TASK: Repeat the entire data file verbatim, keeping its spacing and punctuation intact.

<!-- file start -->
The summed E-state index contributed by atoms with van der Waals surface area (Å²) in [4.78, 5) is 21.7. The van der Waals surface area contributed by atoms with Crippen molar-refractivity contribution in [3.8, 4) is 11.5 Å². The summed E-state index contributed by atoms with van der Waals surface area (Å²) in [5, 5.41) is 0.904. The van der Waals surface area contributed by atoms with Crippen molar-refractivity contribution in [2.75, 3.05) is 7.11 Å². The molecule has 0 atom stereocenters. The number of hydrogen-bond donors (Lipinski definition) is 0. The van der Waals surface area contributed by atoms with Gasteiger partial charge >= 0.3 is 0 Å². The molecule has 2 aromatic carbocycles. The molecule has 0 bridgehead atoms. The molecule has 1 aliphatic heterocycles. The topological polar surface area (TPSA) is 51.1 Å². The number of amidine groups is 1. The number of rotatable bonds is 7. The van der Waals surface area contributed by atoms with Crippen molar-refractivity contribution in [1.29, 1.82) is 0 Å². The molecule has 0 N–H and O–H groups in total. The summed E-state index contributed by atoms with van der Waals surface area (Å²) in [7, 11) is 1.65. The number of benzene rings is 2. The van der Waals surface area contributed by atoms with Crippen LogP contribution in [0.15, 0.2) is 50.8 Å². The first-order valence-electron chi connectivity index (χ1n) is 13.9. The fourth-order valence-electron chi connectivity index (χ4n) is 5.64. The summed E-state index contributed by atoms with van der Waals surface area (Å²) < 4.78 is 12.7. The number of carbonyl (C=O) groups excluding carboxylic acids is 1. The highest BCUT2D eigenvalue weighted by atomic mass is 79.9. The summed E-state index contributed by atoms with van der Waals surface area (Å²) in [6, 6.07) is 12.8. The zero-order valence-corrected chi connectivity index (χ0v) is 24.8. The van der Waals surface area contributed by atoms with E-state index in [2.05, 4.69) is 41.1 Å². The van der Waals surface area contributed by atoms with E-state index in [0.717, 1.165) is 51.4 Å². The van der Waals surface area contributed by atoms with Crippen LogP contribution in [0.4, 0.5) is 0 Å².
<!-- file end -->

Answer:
The summed E-state index contributed by atoms with van der Waals surface area (Å²) in [4.78, 5) is 21.7. The van der Waals surface area contributed by atoms with Crippen molar-refractivity contribution in [3.8, 4) is 11.5 Å². The summed E-state index contributed by atoms with van der Waals surface area (Å²) in [5, 5.41) is 0.904. The van der Waals surface area contributed by atoms with Crippen molar-refractivity contribution in [2.75, 3.05) is 7.11 Å². The molecule has 0 atom stereocenters. The number of hydrogen-bond donors (Lipinski definition) is 0. The van der Waals surface area contributed by atoms with Gasteiger partial charge >= 0.3 is 0 Å². The molecule has 2 aromatic carbocycles. The molecule has 0 bridgehead atoms. The molecule has 1 aliphatic heterocycles. The topological polar surface area (TPSA) is 51.1 Å². The number of amidine groups is 1. The number of rotatable bonds is 7. The van der Waals surface area contributed by atoms with Crippen molar-refractivity contribution in [1.29, 1.82) is 0 Å². The molecule has 0 N–H and O–H groups in total. The summed E-state index contributed by atoms with van der Waals surface area (Å²) in [7, 11) is 1.65. The number of benzene rings is 2. The van der Waals surface area contributed by atoms with Crippen LogP contribution in [0.15, 0.2) is 50.8 Å². The first-order valence-electron chi connectivity index (χ1n) is 13.9. The fourth-order valence-electron chi connectivity index (χ4n) is 5.64. The summed E-state index contributed by atoms with van der Waals surface area (Å²) < 4.78 is 12.7. The number of carbonyl (C=O) groups excluding carboxylic acids is 1. The highest BCUT2D eigenvalue weighted by atomic mass is 79.9. The summed E-state index contributed by atoms with van der Waals surface area (Å²) in [6, 6.07) is 12.8. The zero-order valence-corrected chi connectivity index (χ0v) is 24.8. The van der Waals surface area contributed by atoms with E-state index in [2.05, 4.69) is 41.1 Å². The van der Waals surface area contributed by atoms with E-state index in [0.717, 1.165) is 51.4 Å². The van der Waals surface area contributed by atoms with Crippen LogP contribution in [0.4, 0.5) is 0 Å².